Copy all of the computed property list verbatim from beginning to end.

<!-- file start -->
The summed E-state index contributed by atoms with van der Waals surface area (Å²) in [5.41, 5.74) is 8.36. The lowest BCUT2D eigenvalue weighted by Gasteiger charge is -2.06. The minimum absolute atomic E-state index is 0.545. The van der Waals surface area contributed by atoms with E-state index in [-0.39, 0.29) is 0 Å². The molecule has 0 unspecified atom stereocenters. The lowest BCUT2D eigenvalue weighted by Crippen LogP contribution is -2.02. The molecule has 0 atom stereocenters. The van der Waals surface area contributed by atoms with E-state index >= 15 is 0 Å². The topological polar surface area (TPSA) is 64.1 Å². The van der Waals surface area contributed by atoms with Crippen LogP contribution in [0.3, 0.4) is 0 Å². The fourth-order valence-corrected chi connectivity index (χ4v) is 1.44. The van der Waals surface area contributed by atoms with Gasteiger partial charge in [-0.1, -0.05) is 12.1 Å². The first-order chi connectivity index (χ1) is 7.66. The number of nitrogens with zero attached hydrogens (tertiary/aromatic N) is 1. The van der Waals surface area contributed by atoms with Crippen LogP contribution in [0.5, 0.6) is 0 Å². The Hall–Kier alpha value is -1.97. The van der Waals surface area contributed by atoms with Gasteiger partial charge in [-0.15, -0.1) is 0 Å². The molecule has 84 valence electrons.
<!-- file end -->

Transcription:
The summed E-state index contributed by atoms with van der Waals surface area (Å²) in [5.41, 5.74) is 8.36. The lowest BCUT2D eigenvalue weighted by Gasteiger charge is -2.06. The minimum absolute atomic E-state index is 0.545. The van der Waals surface area contributed by atoms with E-state index in [-0.39, 0.29) is 0 Å². The molecule has 0 unspecified atom stereocenters. The lowest BCUT2D eigenvalue weighted by Crippen LogP contribution is -2.02. The molecule has 0 atom stereocenters. The van der Waals surface area contributed by atoms with E-state index >= 15 is 0 Å². The topological polar surface area (TPSA) is 64.1 Å². The van der Waals surface area contributed by atoms with Crippen LogP contribution in [0.3, 0.4) is 0 Å². The fourth-order valence-corrected chi connectivity index (χ4v) is 1.44. The van der Waals surface area contributed by atoms with Gasteiger partial charge in [-0.1, -0.05) is 12.1 Å². The first-order chi connectivity index (χ1) is 7.66. The number of nitrogens with zero attached hydrogens (tertiary/aromatic N) is 1. The van der Waals surface area contributed by atoms with Crippen LogP contribution in [0.5, 0.6) is 0 Å². The Hall–Kier alpha value is -1.97. The van der Waals surface area contributed by atoms with Gasteiger partial charge in [-0.15, -0.1) is 0 Å². The molecule has 84 valence electrons.